The unique Beowulf manuscript preserves special problems in
addition to the ones caused by the monsters in the poem. In
particular, the manuscript was severely damaged along its
outer edges in a fire in 1731, and about 2,000 letters
subsequently crumbled away along these edges. Toward the
end of the eighteenth century, after the fire but before the
brittle edges of the manuscript had fallen away, two complete
transcripts of Beowulf were made, one by G.J. Thorkelin,
the first modern editor and translator of the poem, and
one by his hired scribe.
The Scribe's Transcript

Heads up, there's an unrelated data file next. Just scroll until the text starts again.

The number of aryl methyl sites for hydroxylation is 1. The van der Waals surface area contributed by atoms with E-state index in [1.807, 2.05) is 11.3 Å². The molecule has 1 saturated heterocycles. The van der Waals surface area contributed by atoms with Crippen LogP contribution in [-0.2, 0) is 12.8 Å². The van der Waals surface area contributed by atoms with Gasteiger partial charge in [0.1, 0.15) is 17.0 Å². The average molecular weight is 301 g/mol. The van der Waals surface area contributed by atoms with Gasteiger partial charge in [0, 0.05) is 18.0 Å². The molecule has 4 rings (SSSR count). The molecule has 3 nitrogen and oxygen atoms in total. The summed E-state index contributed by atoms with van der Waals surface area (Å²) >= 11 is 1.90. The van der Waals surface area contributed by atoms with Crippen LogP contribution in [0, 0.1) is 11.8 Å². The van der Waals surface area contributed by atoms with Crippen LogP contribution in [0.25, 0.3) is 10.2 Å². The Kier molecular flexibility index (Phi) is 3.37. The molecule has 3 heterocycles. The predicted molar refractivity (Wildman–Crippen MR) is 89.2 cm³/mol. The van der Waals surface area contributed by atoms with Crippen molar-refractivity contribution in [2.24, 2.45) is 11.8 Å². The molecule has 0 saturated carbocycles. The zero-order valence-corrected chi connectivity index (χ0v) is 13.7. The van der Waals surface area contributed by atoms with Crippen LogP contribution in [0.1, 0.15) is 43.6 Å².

Today the transcripts, now in the Royal Library of Denmark, are
essential for restoring the lost letters and for helping to confirm
the identity of many of the covered ones, which are still visible to
varying degrees in the manuscript when illuminated from behind
the paper mounts.
In the summer of 1994 the Royal Library of Denmark allowed
and David French, a conservator in the Department of Manuscripts
of the British Library, to digitize the two eighteenth-century
Thorkelin transcripts in Copenhagen.